The best coverage of torture at Abu Ghraib, the DoD torture memos, and the Bush administration's authorization of the use of torture is at Mark Kleinman.
Through Kleinman, there are links to:
The Daily Telegraph: The Red Cross has leaked documents to the U.S. media that will show that Pentagon officials authorized the interrogation methods at Abu Ghraib.
U.S. News: The U.S. was trying to keep some prisoners 'secret'. Also, General Barbara Fast was probably responsible for the Army's refusal to release prisoners who were known to have done nothing.
A discussion on his own blog: On whether and when it might be appropriate to suspend Constitutional liberties. He cites a supreme court opinion in 1949 by Justice Jackson, suggesting that suspending constitutional liberties to free association might be appropriate if the U.S. faced a problem like that of the Fascist thugs that took over the streets of Germany in the early 1920s. Though interesting, Kleinman argues, such arguments are not appropriate to the current conjuncture.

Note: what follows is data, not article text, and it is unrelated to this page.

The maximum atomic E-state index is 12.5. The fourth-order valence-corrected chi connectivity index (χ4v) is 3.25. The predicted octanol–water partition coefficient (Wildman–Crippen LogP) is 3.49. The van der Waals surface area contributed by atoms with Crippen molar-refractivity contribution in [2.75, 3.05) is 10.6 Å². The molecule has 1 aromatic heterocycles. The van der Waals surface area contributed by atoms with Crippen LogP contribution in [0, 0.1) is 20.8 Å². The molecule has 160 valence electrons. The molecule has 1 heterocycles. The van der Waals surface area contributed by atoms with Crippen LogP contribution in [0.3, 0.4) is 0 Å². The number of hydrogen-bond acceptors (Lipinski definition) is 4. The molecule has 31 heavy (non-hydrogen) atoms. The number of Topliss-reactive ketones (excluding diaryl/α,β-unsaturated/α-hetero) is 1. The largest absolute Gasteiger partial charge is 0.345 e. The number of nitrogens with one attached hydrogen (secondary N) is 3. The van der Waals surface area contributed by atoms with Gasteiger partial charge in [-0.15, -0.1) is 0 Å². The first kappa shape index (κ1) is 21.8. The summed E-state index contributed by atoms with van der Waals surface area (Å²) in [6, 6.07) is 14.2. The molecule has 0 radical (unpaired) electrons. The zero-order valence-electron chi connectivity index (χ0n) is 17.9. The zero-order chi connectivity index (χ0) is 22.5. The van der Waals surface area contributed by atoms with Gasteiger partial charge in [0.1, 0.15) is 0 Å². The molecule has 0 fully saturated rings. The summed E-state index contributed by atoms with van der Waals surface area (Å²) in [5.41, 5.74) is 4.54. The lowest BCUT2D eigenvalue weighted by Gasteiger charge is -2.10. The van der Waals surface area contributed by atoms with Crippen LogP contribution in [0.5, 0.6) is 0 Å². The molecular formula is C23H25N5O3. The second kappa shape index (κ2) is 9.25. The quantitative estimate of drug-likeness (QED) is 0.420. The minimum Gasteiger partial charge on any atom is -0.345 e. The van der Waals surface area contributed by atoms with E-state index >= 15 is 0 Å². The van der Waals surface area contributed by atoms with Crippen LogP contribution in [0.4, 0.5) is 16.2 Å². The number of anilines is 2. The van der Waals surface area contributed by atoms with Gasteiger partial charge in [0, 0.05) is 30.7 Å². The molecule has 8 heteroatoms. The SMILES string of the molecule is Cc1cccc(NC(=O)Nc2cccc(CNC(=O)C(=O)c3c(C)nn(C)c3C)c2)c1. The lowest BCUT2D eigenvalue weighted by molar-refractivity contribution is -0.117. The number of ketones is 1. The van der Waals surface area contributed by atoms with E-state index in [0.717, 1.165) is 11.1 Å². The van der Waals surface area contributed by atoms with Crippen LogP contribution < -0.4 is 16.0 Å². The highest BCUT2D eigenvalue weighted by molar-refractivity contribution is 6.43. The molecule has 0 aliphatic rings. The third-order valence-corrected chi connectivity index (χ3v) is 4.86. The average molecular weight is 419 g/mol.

This story on Yahoo news: The testimony of a Sgt. Samuel Provance, who witnessed the abuse and intimidation of a 16 year old Iraqi boy, in order to get the boy's father to talk.
A Dana Priest article in the Washington Post: Priest finds that the Pentagon approved 24 interrogation techniques for use in Guantanamo Bay in August 2003. The list is, as Kleinman points out, pretty tame. None of the things we've seen in the photos were authorized in the August '03 list. There is also some debate about whether the memo leaked last week was actually approved in the end by the Pentagon.